In this moment in which the transformative power of Islam has gripped black America, anti-Muslim sentiment and Islamophobic legislation have become leading forces in the erosion of basic civic freedoms in the United States. The terrorist attacks of 9/11 have played a tremendous role in defining American attitudes about freedom, civic entitlement and national security. Popular attention, as well as financial and legal resources that for decades had been devoted to protecting civil rights, preventing discrimination and strengthening hate crime legislation, have been rerouted into the fighting the so-called war on terror. Funding that should be used to alleviate urban poverty, to improve schools, to provide necessary job training and sustainable employment, and to improve nutrition and healthcare for impoverished peopled has been diverted into the costs of war.
Citizens have been asked to exchange the establishment of a more egalitarian United States for national security at a time when conservative ruling elites and the media manufacture the threat. The resultant heightened security measures include searches without warrants, illegal wiretaps, extended detention of civilians without formal charges, the infiltration of mosques and the general censorship of progressive leftist critique. Additionally, the demonization of Muslims has led to a renewed and specifically racialized hatred of the Other.
We must link the struggle to eradicate Islamophobia with the ongoing struggle to end racism and vice versa. In Islam issues of intolerance are addressed easily by the fundamental belief that cultural, ethnic and racial distinctions among the world’s populations are inconsequential, except as proof of God’s benevolence and omnipotence. In Islam racial and ethnic differences are not accorded specific, intrinsic value, and they do not inform a hierarchy or social schema based on putative differences in human capacity or worth.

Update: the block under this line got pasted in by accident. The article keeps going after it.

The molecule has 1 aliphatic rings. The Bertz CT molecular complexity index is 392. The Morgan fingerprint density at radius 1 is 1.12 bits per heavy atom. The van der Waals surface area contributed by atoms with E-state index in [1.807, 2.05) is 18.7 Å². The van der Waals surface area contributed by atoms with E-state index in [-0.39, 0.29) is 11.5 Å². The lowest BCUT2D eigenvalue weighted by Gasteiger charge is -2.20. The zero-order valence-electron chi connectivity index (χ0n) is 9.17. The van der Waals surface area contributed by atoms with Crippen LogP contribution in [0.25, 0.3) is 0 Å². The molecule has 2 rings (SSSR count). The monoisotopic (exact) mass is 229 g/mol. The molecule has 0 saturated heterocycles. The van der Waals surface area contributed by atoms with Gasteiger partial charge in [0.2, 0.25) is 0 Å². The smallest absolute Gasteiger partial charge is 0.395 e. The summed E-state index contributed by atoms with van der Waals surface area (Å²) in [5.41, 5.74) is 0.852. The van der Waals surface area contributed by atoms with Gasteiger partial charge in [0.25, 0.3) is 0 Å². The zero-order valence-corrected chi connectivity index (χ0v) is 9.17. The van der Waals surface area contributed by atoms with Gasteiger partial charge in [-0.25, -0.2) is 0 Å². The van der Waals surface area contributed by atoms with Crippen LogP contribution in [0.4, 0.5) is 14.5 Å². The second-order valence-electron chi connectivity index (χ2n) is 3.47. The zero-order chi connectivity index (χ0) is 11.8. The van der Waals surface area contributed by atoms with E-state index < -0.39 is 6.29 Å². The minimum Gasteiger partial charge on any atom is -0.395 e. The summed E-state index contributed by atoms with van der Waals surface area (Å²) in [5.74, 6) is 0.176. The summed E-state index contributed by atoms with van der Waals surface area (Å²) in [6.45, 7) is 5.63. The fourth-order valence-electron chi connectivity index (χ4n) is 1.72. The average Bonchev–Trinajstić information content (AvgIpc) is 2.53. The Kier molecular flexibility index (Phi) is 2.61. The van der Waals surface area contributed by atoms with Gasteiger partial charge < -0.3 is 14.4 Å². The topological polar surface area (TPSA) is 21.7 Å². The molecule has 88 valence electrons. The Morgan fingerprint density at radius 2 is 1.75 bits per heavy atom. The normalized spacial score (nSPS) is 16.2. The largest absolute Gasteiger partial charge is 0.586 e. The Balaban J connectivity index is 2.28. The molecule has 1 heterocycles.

There is verse in the Qur’an that reads: “O People! We have created you from the same male and female, and made you distinct peoples and tribes so that you may know one another. The noblest of you in the sight of God is the most righteous” (49:13). Not simply a call for color-blindness or race-neutrality, this verse is a reminder that a diverse, just society is an Islamic ideal. In our post-Civil Rights moment, social justice broadly and black political advancement specifically depend on inclusive politics and adaptive strategies of social survival for all disenfranchised subjects. Those antiquated logics and embedded structures of inequity that have crept in to steal the future will only give way to coalitional politics: cross-racial, trans-cultural, inter-class, transnational.
The eradication of Islamophobia is—or needs to become—a black thing.
Aliyyah I. Abdur-Rahman is Assistant Professor of English at Brandeis University. Her areas of scholarship include African American literature and culture, multi-ethnic feminisms, critical race theory, and the intersection of religion and political struggle. A two-time winner of the Darwin Turner Award for Best Essay of the Year in African American Review, she has published widely on topics ranging from the relation of sexuality and social order in slave narratives to the impacts of Civil Rights retrenchment on black familial formation and function in present day.Abdur-Rahman’s first book, The Erotics of Race: Identity, Political Longing, and Black Figuration, is forthcoming from Duke University Press. She has recently begun research on a new book project, tentatively titled, Millennial Style: The Politics of Experiment in Contemporary African American Culture.